The Federal Republic (Bundesrepublik) consists of 16 federal states (Bundesländer). The federal government (Bundesregierung) has the final say on most matters but state-specific legislation; the police and cultural affairs are handled by the states' governments. The government is parliamentary and based on a democratic constitution that emphasizes the protection of individual liberty and division of powers in a federal structure.
The chancellor (prime minister) heads the executive branch of the federal government. The duties of the president (chief of state, "Bundespräsident") are largely ceremonial--though the president may dismiss parliament, this has never happened so far; power is exercised by the chancellor, or Bundeskanzler. Elected by and responsible to the Bundestag (lower and principal chamber of the Parliament), the chancellor cannot be removed from office during a 4-year term unless the Bundestag has agreed on a successor. The President is elected every 5 years on May 23 by the Federal Assembly, a body convoked only for this purpose, comprising the entire Bundestag (federal legislative lower house) and an equal number of state delegates. In the 1999 election, Johannes Rau of the Social Democratic Party was elected.
The chancellor is usually the candidate of the party with the most seats in parliament. He appoints a vice-chancellor (Vizekanzler), who is a member of his cabinet, usually the foreign minister. When there is a coalition government (which is almost always the case), the vice-chancellor usually belongs to the smaller party of the coalition.
The heads of the federal states' governments are called minister presidents (Ministerpräsidenten). They form a cabinet as well, although it is usually much smaller than the federal government. The 16 minister presidents form the Bundesrat, some fields of legislation require approval from the Bundesrat.
It should be noted that heads of governments may change the structure of ministries whenever and however they see fit. For example, in the middle of February 2001, the federal Ministry of Agriculture was renamed to Ministry of Consumer Protection, Food and Agriculture as a consequence of the BSE crisis. For that measure, competences from the Ministry of Justice, the Ministry of Economy and the Ministry of Health were transferred to the new Ministry of Consumer Protection.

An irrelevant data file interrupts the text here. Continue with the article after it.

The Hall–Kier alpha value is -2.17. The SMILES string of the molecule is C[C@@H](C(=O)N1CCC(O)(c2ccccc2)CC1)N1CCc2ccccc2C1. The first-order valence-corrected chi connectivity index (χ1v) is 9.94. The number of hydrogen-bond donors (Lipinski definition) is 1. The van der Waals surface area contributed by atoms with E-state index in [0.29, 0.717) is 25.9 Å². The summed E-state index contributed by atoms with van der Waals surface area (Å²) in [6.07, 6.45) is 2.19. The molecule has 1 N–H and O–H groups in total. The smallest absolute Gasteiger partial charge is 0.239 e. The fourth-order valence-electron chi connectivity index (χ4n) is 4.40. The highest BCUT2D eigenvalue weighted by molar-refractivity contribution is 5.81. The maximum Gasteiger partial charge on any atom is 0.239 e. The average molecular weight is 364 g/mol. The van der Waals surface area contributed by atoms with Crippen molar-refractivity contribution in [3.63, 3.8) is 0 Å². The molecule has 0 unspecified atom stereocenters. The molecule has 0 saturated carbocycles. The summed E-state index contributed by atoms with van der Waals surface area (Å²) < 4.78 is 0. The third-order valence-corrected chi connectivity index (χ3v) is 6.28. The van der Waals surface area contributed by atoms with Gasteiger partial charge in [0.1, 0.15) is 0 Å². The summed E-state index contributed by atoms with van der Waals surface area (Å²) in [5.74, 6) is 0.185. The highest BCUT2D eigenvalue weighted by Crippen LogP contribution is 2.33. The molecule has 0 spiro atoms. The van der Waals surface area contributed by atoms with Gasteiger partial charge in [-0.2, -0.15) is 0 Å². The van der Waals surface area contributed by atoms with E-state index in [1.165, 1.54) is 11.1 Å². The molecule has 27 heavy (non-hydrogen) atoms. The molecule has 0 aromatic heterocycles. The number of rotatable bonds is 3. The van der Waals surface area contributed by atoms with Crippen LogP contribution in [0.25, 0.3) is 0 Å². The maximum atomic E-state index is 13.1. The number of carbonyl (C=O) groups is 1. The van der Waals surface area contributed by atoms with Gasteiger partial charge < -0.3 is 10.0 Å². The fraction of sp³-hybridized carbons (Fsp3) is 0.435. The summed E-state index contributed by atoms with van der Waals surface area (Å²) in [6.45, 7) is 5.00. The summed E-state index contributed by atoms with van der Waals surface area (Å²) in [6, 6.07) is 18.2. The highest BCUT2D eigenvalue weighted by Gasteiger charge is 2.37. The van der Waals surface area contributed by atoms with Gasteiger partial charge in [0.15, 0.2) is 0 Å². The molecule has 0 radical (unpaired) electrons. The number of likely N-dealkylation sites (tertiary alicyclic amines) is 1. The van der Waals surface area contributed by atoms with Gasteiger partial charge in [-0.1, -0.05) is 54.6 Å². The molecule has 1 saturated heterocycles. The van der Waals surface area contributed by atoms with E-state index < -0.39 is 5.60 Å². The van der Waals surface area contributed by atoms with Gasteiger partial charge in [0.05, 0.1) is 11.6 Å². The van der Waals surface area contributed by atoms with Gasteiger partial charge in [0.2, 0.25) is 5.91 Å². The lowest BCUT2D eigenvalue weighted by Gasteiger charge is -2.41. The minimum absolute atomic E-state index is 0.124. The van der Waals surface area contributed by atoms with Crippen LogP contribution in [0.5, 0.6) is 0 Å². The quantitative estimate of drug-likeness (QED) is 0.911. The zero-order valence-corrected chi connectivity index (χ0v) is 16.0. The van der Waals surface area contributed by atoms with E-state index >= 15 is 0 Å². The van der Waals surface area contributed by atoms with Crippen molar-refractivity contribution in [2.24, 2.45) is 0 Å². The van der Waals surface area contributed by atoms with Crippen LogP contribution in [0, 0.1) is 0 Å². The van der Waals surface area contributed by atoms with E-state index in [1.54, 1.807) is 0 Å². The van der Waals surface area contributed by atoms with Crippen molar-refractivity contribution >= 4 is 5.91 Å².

The Bundestag, also elected for a 4-year term, consists of at least twice the number of electoral districts--328 in 1998, being reduced to 299--in the country. (More deputies may be admitted when parties' directly elected seats exceed their proportional representation.) Elections for an all-German Bundestag were first held on December 2, 1990, and again on October 16, 1994 and September 27, 1998. A total of 669 deputies were seated after the 1998 national elections. The Bundesrat (upper chamber or Federal Council) consists of 69 members who are delegates of the 16 Laender (states). The legislature has powers of exclusive jurisdiction and concurrent jurisdiction with the Laender in areas specifically enumerated by the Basic Law. The Bundestag bears the major responsibility. The necessity for the Bundesrat to concur on legislation is limited to bills treating revenue shared by federal and state governments and those imposing responsibilities on the states.
Germany has an independent federal judiciary consisting of a constitutional court, a high court of justice, and courts with jurisdiction in administrative, financial, labor, and social matters. The highest court is the Federal Constitutional Court, which ensures a uniform interpretation of constitutional provisions and protects the fundamental rights of the individual citizen as defined in the Basic Law.
Social Democratic Party (SPD). The SPD, one of the oldest organized political parties in the world, emerged as the winner in the September 1998 elections with 40.9% of the votes cast. Historically, it advocated Marxist principles, but in the Godesberg Program, adopted in 1959, the SPD abandoned the concept of a class party while continuing to stress social welfare programs. Although the SPD originally opposed West Germany's 1955 entry into NATO, it now strongly supports German ties with the alliance. Gerhard Schröder led the party to victory in 1998 on a moderate platform emphasizing the need to reduce unemployment. The SPD has a powerful base in the bigger cities and industrialized Laender. Oskar Lafontaine, elected SPD chairman November 1995, resigned from his party and government positions in March, 1999. Schröder succeeded Lafontaine as party chairman.